Bolivia interim president, Jeanine Anez announced on Monday that the country will expel Mexico’s ambassador and two Spanish diplomats, drawing a tit-for-tat response from Madrid as a dispute over an alleged attempt to extract an ex-government aide escalated.

The row broke out after Bolivia’s right-wing interim government accused Spain of attempting to spirit a wanted former aide to ex-president Evo Morales out of the Mexican embassy in La Paz.

Quintana, another ex-minister Wilma Alanoca and the others have all been charged with sedition and terrorism offences by the new government, which has refused them safe passage out of the country.

But Bolivia was incensed by what it called an attempt by Spanish embassy staff to infiltrate the Mexican mission in La Paz last Friday to extract Quintana, who has been Morales’ right-hand man since his early days in power.

Anez further said, “The constitutional government that I preside over has decided to declare persona non grata the ambassador of Mexico in Bolivia, Maria Teresa Mercado, the charge d’affaires of Spain, Cristina Borreguero, and the (Spanish) consul, Alvaro Fernandez”.

She also accused the diplomats of having “seriously harmed the sovereignty and dignity of the people and the constitutional government of Bolivia” and gave them 72 hours to depart.

Last month, Anez declared herself interim president of Bolivia after the armed forces pressured elected head of state Evo Morales into resigning sent a bill to Congress calling for elections in 2020.

Thousands of largely indigenous protesters, many coca leaf growers, had gathered peacefully in Sacaba on Friday morning. But fighting began when many tried to cross a military checkpoint near the city of Cochabamba, where Morales supporters and foes have clashed for weeks.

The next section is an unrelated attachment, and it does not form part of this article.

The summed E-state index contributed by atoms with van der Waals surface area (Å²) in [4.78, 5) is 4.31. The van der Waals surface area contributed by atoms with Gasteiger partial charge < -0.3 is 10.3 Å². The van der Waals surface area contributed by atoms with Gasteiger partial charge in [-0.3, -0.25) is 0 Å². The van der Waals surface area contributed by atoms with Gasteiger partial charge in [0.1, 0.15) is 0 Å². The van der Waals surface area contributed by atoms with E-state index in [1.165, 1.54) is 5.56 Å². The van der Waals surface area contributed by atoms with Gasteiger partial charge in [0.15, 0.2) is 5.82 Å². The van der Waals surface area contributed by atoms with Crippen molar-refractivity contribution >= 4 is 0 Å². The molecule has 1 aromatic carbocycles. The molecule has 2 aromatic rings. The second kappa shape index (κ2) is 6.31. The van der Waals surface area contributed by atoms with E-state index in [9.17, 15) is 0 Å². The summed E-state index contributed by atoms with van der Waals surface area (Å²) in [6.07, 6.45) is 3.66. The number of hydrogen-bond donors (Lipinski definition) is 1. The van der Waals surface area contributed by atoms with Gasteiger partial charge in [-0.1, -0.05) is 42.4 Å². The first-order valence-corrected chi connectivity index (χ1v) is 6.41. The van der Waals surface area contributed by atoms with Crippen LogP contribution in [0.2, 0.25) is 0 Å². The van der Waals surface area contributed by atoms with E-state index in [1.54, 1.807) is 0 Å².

Morales has been granted asylum in Mexico took to Twitter, saying that a massacre had occurred and he described Bolivia’s interim government as a dictatorship.

Violence had continued as a caravan of buses taking opposition supporters to La Paz was attacked, leaving three people injured, including one by gunfire. Morales lashed out against the OAS mission, accusing it of making a “political decision” instead of a technical one. “Some OAS technicians are at the service of … power groups.”

Morales was declared the winner of the October 20 presidential election with a narrow margin, giving him a controversial fourth term, having first taken power in 2006.

The United States and Brazil, among others, have recognized Anez as interim president, while many in the international community have limited their response to calling for dialogue while declining to take sides.

Mexico’s foreign ministry denounced the “political” decision and said it had instructed Mercado to return home.

Relations with Bolivia have cooled since Mexico offered Morales political asylum and President Andres Manuel Lopez Obrador called the ex-leader the victim of a coup.

Bolivia also warned that Mexico will face a “very serious problem” if its embassy refuses to hand over wanted officials, while Mexico has accused La Paz of “harassment and intimidation” for deploying multiple police and intelligence officers outside the premises as well as overflying it with drones.